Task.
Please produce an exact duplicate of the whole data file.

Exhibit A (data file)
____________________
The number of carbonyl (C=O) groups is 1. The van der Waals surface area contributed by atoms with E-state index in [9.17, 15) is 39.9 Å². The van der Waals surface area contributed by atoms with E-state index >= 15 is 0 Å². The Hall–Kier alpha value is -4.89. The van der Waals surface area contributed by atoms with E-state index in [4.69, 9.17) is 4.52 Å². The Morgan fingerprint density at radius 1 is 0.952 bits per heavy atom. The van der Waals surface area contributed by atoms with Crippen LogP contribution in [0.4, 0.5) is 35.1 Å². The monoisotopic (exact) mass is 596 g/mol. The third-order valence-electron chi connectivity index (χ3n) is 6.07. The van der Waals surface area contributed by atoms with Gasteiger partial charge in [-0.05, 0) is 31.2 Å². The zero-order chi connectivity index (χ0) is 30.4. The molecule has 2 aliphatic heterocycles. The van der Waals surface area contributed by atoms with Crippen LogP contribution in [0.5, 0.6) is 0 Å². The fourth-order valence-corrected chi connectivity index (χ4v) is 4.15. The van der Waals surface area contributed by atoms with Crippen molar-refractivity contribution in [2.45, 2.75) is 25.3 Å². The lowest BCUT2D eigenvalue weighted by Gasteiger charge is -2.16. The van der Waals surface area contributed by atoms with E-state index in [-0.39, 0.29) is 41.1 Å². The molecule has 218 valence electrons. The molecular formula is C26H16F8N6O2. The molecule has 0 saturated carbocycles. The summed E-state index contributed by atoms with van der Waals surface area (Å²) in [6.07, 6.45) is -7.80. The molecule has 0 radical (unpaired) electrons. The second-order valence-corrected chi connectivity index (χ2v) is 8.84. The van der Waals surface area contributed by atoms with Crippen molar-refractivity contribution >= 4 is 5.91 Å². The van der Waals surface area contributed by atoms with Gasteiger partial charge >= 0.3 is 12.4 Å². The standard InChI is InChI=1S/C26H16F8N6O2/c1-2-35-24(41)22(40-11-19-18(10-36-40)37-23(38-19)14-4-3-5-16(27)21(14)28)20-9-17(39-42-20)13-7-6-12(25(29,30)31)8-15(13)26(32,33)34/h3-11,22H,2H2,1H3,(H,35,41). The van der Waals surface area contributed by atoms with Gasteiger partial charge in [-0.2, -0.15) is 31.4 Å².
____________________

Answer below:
The number of carbonyl (C=O) groups is 1. The van der Waals surface area contributed by atoms with E-state index in [9.17, 15) is 39.9 Å². The van der Waals surface area contributed by atoms with E-state index >= 15 is 0 Å². The Hall–Kier alpha value is -4.89. The van der Waals surface area contributed by atoms with E-state index in [4.69, 9.17) is 4.52 Å². The Morgan fingerprint density at radius 1 is 0.952 bits per heavy atom. The van der Waals surface area contributed by atoms with Crippen LogP contribution in [0.4, 0.5) is 35.1 Å². The monoisotopic (exact) mass is 596 g/mol. The third-order valence-electron chi connectivity index (χ3n) is 6.07. The van der Waals surface area contributed by atoms with Gasteiger partial charge in [-0.05, 0) is 31.2 Å². The zero-order chi connectivity index (χ0) is 30.4. The molecule has 2 aliphatic heterocycles. The van der Waals surface area contributed by atoms with Crippen LogP contribution in [0.5, 0.6) is 0 Å². The fourth-order valence-corrected chi connectivity index (χ4v) is 4.15. The van der Waals surface area contributed by atoms with Crippen molar-refractivity contribution in [2.45, 2.75) is 25.3 Å². The lowest BCUT2D eigenvalue weighted by Gasteiger charge is -2.16. The van der Waals surface area contributed by atoms with E-state index in [-0.39, 0.29) is 41.1 Å². The molecule has 218 valence electrons. The molecular formula is C26H16F8N6O2. The molecule has 0 saturated carbocycles. The summed E-state index contributed by atoms with van der Waals surface area (Å²) in [6.07, 6.45) is -7.80. The molecule has 0 radical (unpaired) electrons. The second-order valence-corrected chi connectivity index (χ2v) is 8.84. The van der Waals surface area contributed by atoms with Crippen molar-refractivity contribution >= 4 is 5.91 Å². The van der Waals surface area contributed by atoms with Gasteiger partial charge >= 0.3 is 12.4 Å². The standard InChI is InChI=1S/C26H16F8N6O2/c1-2-35-24(41)22(40-11-19-18(10-36-40)37-23(38-19)14-4-3-5-16(27)21(14)28)20-9-17(39-42-20)13-7-6-12(25(29,30)31)8-15(13)26(32,33)34/h3-11,22H,2H2,1H3,(H,35,41). The van der Waals surface area contributed by atoms with Gasteiger partial charge in [-0.2, -0.15) is 31.4 Å².